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image: Week in Review: November 4–8

Week in Review: November 4–8

By | November 8, 2013

Infant immune systems suppressed; why tissues are tough to freeze; silencing one gene causes secondary effects; estrogen’s role in drug-resistant breast cancer

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image: Genomics Pioneer Dies

Genomics Pioneer Dies

By | November 7, 2013

Monica Riley, who led groundbreaking work studying the E. coli genome, has passed away at age 87.

1 Comment

image: Inauthentic Herbals

Inauthentic Herbals

By | November 6, 2013

Using DNA barcoding, researchers show that herbal products are often contaminated or contain alternative compounds and fillers.

2 Comments

image: One Gene, Two Mutations

One Gene, Two Mutations

By | November 5, 2013

Knocking down a single gene spurs pronounced secondary effects in the yeast genome.

6 Comments

image: Prominent Geneticist Dies

Prominent Geneticist Dies

By | November 5, 2013

Leonard Herzenberg, who helped to develop the first fluorescence-activated cell sorter, has passed away at age 81.

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image: HIV Structural Studies Undermine Prior Work

HIV Structural Studies Undermine Prior Work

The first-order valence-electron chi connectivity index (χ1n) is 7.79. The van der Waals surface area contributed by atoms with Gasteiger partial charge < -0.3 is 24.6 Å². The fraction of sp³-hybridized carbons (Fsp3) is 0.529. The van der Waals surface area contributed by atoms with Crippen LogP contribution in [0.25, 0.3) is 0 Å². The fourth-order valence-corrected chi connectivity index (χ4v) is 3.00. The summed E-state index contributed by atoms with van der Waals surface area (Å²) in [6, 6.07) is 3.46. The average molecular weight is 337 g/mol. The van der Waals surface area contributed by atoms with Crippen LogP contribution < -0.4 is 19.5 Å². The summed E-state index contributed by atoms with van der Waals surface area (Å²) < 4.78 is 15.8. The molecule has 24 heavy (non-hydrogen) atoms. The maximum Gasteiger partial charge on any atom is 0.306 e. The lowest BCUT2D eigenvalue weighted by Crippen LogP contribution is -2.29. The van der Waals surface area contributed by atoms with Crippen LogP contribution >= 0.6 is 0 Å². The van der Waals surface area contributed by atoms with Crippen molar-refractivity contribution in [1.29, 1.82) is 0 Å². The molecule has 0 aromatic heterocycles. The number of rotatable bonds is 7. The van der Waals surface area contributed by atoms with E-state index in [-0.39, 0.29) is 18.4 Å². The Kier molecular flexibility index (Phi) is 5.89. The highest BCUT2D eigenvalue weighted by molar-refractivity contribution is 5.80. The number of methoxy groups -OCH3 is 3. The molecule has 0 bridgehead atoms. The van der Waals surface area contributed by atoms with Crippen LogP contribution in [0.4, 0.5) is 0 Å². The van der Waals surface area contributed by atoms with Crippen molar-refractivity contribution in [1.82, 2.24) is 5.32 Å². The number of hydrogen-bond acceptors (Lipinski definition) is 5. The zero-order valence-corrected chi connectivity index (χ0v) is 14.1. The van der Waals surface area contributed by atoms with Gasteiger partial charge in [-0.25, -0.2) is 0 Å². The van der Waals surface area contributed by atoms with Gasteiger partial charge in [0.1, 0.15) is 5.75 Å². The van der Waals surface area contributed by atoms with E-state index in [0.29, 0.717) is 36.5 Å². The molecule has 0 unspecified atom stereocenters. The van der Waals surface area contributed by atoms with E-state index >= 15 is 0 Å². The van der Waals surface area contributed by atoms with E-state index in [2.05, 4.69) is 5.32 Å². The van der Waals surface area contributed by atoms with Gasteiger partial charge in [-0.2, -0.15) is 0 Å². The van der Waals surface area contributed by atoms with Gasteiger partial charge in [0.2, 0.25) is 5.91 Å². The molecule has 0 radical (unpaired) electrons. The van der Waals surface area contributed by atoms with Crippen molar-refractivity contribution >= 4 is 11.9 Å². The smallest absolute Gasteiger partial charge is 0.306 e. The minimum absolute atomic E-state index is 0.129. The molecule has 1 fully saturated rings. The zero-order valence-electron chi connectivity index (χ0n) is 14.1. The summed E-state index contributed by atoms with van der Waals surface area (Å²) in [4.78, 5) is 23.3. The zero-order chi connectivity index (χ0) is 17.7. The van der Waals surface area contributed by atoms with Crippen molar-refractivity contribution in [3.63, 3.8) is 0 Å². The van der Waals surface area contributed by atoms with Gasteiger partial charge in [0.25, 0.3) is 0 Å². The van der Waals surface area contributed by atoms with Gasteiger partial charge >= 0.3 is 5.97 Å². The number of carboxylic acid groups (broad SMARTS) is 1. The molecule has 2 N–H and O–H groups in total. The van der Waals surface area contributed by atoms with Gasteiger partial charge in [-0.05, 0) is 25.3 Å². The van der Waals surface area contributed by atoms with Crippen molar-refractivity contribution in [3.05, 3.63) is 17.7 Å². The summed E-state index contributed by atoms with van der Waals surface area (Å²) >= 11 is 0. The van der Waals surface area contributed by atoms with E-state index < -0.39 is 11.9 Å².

By | November 4, 2013

New research on the structure of the surface protein the virus uses to infiltrate human cells clashes with an earlier paper’s findings, causing some scientists to call for a retraction.

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image: Week in Review: October 28–November 1

Week in Review: October 28–November 1

By | November 1, 2013

Neuronal DNA variation; male hormone sparks mosquito egg production; pulvinar neurons aid primate snake detection; spiders and cryptic female choice

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image: Bad Blood

Bad Blood

By | November 1, 2013

A rare bleeding disorder leads scientists to uncover an unusual blood component that might be common to us all.

1 Comment

image: Exploring the Neuron Forest

Exploring the Neuron Forest

By | November 1, 2013

Innovations in imaging techniques and genetic sequencing take neuroscience to a new level.

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image: How, If, and Why Species Form

How, If, and Why Species Form

By , , and | November 1, 2013

Biologists have struggled for centuries to properly define what constitutes a “species.” They may have been asking the wrong question—many smaller organisms might not form species at all.

10 Comments

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